Hosted By The British High Commissioner To South Africa
The Oliver And Adelaide Tambo Foundation
And The Trevor Huddleston Cr Memorial Centre
Message Of Support By
Prince Mangosuthu Buthelezi Mp
President Of The Inkatha Freedom Party
I am delighted by the opportunity to spend time reflecting on the life and friendships of Mr Oliver Reginald Tambo. As we listen to the wonderful recollections, I am reminded of our own long association, before he went into exile and while he led the ANC’s mission in London.
I was privileged to know Mr Tambo from a young age. While studying at his alma mater, the University of Fort Hare, I joined the ANC Youth League which he and others had founded. After I graduated, I worked closely with the leaders of the ANC, including Inkosi Albert Luthuli, who was my mentor, and Mr Nelson Mandela. When the ANC and other political organizations were banned in 1960, I continued working with Mr Tambo. We made every effort to meet regularly.
When I attended the Anglican Congress in Toronto, Canada, in 1963, I flew via London. Mrs Adelaide Tambo ‘phoned her husband in Lusaka and he flew to London especially to meet with me. Upon my return, my passport was immediately confiscated. It was 9 years before I got it back! But when they finally gave it back to me, I met with Mr Tambo again, in London, Nairobi, Mangoche in Malawi, Lagos and Stockholm; even though doing so endangered my life in South Africa.
The Tambos were also close friends with my sister, Morgina Dotwana, and her husband, who was a doctor in Daveyton, near Wattville where the Tambos lived. As they were both from the Eastern Cape, a strong friendship developed, particularly between Morgina and Adelaide, who were both nurses. Mrs Adelaide Tambo never lived in her husband’s shadow. She was a remarkable woman in her own right.
While Inkosi Luthuli was staying with the Tambos, he and Mr Oliver Tambo approached my sister, asking her to convey their advice to me. They requested that I take up the leadership of KwaZulu if I was elected. In that way, we could undermine apartheid from within. Mr Cleopas Nsibande, the interim leader of the ANC in Gauteng, was with them at the time.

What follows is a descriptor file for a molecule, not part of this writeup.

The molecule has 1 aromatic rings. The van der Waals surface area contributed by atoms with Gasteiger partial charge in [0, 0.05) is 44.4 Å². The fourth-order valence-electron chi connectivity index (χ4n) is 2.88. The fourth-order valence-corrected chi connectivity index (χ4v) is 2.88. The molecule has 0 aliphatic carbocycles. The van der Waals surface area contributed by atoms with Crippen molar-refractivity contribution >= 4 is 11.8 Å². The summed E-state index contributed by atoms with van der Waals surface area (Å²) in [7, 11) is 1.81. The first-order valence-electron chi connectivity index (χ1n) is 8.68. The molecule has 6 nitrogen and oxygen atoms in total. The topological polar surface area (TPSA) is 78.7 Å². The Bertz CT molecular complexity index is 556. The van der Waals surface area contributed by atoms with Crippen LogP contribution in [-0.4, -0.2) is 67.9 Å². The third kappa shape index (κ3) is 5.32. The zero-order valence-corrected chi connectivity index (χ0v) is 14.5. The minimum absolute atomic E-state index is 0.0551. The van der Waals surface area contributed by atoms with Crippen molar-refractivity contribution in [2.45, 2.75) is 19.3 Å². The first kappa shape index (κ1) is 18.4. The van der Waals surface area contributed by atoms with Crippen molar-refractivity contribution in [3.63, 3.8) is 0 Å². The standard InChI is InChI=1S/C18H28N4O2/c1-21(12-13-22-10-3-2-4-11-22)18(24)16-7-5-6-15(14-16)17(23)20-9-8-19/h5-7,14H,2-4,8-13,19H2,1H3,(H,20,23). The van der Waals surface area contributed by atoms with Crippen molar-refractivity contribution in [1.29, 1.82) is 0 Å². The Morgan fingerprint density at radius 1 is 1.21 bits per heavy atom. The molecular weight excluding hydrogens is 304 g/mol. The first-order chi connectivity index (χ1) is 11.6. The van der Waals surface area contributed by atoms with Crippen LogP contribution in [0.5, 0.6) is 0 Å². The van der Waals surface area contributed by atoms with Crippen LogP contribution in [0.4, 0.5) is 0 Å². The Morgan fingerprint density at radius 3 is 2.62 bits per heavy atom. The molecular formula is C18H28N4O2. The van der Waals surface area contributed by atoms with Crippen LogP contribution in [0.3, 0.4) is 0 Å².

Many years later, during the unveiling of Mr Tambo’s tombstone in 1998, Mr Nsibande recounted this in the presence of President Mandela, ANC Ministers and leaders of the ANC. They knew it was true. But it was the first time that the ANC had publically acknowledged that my role in the liberation struggle, as Chief Minister of KwaZulu, had been moulded and approved by the leadership of the ANC. That fact had deliberately been hidden for almost two decades.
I recount this now because my friendship with Mr Tambo became hidden under so much propaganda that I am often still faced with lies and attacks on my character.
A spokesperson for the SACP, for instance, used the book “Oliver Tambo Speaks” to vilify me in the media. The book contains an extract from the Political Report of the NEC to the National Consultative Conference in Lusaka, in June 1985, in which Tambo laments that the Inkatha I built was “far removed” from the kind of organisation they had envisioned. This was, of course, at the height of the ANC’s campaign to vilify me after the ideological split between our parties in October 1979, over an armed struggle and international sanctions.
Extracts from his earlier speeches published in the book show a quite different viewpoint. In his New Year’s Address to the ANC External Mission, for instance, in 1971, Tambo said that KwaZulu had become, and I quote, “the battleground of freedom, where the true representatives of the people are fighting the racists and rejecting their regime.”
It was only in 1979 that the propaganda machine started. But it pushed out an enormous campaign against me. Mandela actually admitted to this in 2002 when he said, “We have used every ammunition to destroy [Buthelezi], but we failed. And he is still there. He is a formidable survivor. We cannot ignore him.”
Thanks God, time has revealed the truth about the past for those willing to hear it. Thus, in October 2011, for instance, I was invited by the Umkhonto we Sizwe Military Veterans’ Association to celebrate the life of Mr Oliver Tambo, which I willingly did.
Tonight, I willingly celebrate him again, for I remember our friendship and I admire the remarkable leadership he provided to our liberation struggle.